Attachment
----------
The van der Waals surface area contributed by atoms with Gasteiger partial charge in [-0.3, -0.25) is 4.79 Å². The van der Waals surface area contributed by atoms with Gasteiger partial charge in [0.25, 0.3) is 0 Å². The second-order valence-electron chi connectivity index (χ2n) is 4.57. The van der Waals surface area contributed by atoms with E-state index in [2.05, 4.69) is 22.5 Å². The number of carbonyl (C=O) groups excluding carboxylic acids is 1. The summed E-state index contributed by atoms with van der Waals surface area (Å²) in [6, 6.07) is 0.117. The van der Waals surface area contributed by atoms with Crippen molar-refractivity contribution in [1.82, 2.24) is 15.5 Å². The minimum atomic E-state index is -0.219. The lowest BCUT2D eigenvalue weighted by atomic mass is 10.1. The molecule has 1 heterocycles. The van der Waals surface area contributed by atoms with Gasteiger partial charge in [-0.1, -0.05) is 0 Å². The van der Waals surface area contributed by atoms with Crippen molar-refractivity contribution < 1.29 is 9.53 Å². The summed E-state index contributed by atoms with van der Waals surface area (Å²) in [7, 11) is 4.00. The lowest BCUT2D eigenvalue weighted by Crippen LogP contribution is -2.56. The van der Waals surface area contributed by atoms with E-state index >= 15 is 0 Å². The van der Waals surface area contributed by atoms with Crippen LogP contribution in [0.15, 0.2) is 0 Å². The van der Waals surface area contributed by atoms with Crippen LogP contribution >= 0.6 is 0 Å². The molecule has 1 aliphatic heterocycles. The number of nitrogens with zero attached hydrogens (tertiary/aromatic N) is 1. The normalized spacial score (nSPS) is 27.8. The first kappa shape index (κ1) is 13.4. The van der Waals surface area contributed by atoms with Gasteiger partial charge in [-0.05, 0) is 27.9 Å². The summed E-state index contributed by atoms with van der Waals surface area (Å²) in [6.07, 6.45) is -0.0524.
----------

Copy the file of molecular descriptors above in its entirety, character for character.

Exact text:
The van der Waals surface area contributed by atoms with Gasteiger partial charge in [-0.3, -0.25) is 4.79 Å². The van der Waals surface area contributed by atoms with Gasteiger partial charge in [0.25, 0.3) is 0 Å². The second-order valence-electron chi connectivity index (χ2n) is 4.57. The van der Waals surface area contributed by atoms with E-state index in [2.05, 4.69) is 22.5 Å². The number of carbonyl (C=O) groups excluding carboxylic acids is 1. The summed E-state index contributed by atoms with van der Waals surface area (Å²) in [6, 6.07) is 0.117. The van der Waals surface area contributed by atoms with Crippen molar-refractivity contribution in [1.82, 2.24) is 15.5 Å². The minimum atomic E-state index is -0.219. The lowest BCUT2D eigenvalue weighted by atomic mass is 10.1. The molecule has 1 heterocycles. The van der Waals surface area contributed by atoms with Gasteiger partial charge in [-0.1, -0.05) is 0 Å². The van der Waals surface area contributed by atoms with Crippen molar-refractivity contribution < 1.29 is 9.53 Å². The summed E-state index contributed by atoms with van der Waals surface area (Å²) in [7, 11) is 4.00. The lowest BCUT2D eigenvalue weighted by Crippen LogP contribution is -2.56. The van der Waals surface area contributed by atoms with E-state index >= 15 is 0 Å². The van der Waals surface area contributed by atoms with Crippen LogP contribution in [0.15, 0.2) is 0 Å². The van der Waals surface area contributed by atoms with Crippen LogP contribution >= 0.6 is 0 Å². The molecule has 1 aliphatic heterocycles. The number of nitrogens with zero attached hydrogens (tertiary/aromatic N) is 1. The normalized spacial score (nSPS) is 27.8. The first kappa shape index (κ1) is 13.4. The van der Waals surface area contributed by atoms with Gasteiger partial charge in [-0.05, 0) is 27.9 Å². The summed E-state index contributed by atoms with van der Waals surface area (Å²) in [6.07, 6.45) is -0.0524.